Dust explosion, the underestimated danger – Pressure sensors must meet requirements for the maximum permissible surface temperature

With the key phrase “potentially explosive atmospheres”, many users immediately think about areas that contain flammable gases and now know that only ATEX-approved pressure sensors may be used in plant and machinery in these areas. Frequently, however, they overlook the fact that even plants and machinery that are used in the vicinity of combustible dusts are subject to explosion protection in accordance with ATEX.
In Germany, almost every day there is a dust explosion. In more than half of these cases, wood or grain dust is the root cause for the explosion [1]. There is a particular danger here with these dusts, since they are only flammable or explosive when awhirl and therefore are often falsely classified as non-hazardous. Several times, I myself have visited operators of grain mills who were not aware that their silos represent a potentially explosive atmosphere and that the omnipresent coatings of dust were a significant explosion risk.
It is clear that instruments and pressure sensors which are used in potentially explosive atmospheres with the presence of combustible dusts, must meet requirements similar to those in use with the presence of combustible gases. Particular attention must be paid to the maximum permissible surface temperature, and not just the prevention of sparks. This is particularly important as hot surfaces are a potential source of ignition and in dust environments often all surfaces are covered with the dust present there.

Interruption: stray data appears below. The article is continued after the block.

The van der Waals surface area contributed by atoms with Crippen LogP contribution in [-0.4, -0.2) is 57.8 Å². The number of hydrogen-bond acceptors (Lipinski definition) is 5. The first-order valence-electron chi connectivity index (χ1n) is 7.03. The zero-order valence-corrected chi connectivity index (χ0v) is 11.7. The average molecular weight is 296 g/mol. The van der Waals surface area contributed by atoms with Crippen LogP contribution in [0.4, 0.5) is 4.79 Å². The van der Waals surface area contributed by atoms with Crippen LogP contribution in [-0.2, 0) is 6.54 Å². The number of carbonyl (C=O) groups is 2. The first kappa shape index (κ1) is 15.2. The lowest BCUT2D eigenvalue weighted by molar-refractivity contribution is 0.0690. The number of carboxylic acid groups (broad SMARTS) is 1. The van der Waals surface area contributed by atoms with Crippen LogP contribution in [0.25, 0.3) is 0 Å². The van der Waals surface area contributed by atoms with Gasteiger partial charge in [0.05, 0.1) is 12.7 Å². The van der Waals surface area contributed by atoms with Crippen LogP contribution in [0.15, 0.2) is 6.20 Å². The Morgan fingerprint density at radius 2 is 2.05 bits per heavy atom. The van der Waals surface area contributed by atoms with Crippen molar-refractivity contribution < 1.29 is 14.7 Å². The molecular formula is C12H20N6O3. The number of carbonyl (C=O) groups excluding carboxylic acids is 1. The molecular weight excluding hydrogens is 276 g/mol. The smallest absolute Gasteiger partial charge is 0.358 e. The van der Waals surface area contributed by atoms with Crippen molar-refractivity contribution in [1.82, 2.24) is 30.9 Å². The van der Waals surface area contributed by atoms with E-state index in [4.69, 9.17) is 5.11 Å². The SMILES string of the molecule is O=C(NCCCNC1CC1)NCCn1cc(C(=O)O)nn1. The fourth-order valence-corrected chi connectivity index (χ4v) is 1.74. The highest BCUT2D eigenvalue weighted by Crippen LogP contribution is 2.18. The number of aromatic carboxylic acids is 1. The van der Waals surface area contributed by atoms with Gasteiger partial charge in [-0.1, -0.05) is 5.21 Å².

If the dust is now agitated, there is a high probability that it will be ignited from the presence of the hot surfaces and inevitably generate an explosion. Therefore, it is important that all instruments and pressure sensors which are used in this dust environment can never reach a higher maximum surface temperature than the ignition temperature of the dust. Dejected from WIKA are available with ATEX approval for use in explosive dust environments, with values for the maximum surface temperature which are significantly smaller than the usual ignition temperatures of common dusts.
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[1] Roger Peters, Chemietechnik “Ein Funke genügt“, edition September/2008

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